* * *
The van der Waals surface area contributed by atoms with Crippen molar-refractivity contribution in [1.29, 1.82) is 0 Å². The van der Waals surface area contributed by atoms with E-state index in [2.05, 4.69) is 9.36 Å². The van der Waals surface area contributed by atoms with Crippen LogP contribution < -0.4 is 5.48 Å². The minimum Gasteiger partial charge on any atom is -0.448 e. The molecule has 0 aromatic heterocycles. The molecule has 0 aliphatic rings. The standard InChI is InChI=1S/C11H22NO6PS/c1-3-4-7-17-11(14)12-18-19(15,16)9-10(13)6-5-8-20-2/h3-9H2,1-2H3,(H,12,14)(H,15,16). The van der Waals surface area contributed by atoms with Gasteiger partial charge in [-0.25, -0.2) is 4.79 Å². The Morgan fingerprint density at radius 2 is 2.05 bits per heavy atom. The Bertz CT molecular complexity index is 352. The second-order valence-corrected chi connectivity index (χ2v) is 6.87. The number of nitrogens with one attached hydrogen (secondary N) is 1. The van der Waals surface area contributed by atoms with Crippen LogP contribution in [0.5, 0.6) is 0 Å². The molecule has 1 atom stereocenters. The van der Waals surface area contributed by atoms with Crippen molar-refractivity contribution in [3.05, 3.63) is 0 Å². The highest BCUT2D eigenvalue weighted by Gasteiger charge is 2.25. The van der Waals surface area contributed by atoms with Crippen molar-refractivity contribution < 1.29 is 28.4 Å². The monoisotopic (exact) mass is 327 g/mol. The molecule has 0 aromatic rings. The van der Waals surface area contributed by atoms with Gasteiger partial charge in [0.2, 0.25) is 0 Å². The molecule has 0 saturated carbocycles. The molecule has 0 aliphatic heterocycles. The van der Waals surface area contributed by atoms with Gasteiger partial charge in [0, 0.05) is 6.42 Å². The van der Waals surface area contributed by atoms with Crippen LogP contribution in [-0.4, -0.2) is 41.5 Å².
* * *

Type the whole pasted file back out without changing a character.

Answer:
The van der Waals surface area contributed by atoms with Crippen molar-refractivity contribution in [1.29, 1.82) is 0 Å². The van der Waals surface area contributed by atoms with E-state index in [2.05, 4.69) is 9.36 Å². The van der Waals surface area contributed by atoms with Crippen LogP contribution < -0.4 is 5.48 Å². The minimum Gasteiger partial charge on any atom is -0.448 e. The molecule has 0 aromatic heterocycles. The molecule has 0 aliphatic rings. The standard InChI is InChI=1S/C11H22NO6PS/c1-3-4-7-17-11(14)12-18-19(15,16)9-10(13)6-5-8-20-2/h3-9H2,1-2H3,(H,12,14)(H,15,16). The van der Waals surface area contributed by atoms with Gasteiger partial charge in [-0.25, -0.2) is 4.79 Å². The Morgan fingerprint density at radius 2 is 2.05 bits per heavy atom. The Bertz CT molecular complexity index is 352. The second-order valence-corrected chi connectivity index (χ2v) is 6.87. The number of nitrogens with one attached hydrogen (secondary N) is 1. The van der Waals surface area contributed by atoms with Crippen LogP contribution in [0.5, 0.6) is 0 Å². The molecule has 1 atom stereocenters. The van der Waals surface area contributed by atoms with Crippen molar-refractivity contribution in [3.05, 3.63) is 0 Å². The highest BCUT2D eigenvalue weighted by Gasteiger charge is 2.25. The van der Waals surface area contributed by atoms with Crippen molar-refractivity contribution < 1.29 is 28.4 Å². The monoisotopic (exact) mass is 327 g/mol. The molecule has 0 aromatic rings. The van der Waals surface area contributed by atoms with Gasteiger partial charge in [0.2, 0.25) is 0 Å². The molecule has 0 saturated carbocycles. The molecule has 0 aliphatic heterocycles. The van der Waals surface area contributed by atoms with Gasteiger partial charge in [0, 0.05) is 6.42 Å². The van der Waals surface area contributed by atoms with Crippen LogP contribution in [-0.4, -0.2) is 41.5 Å².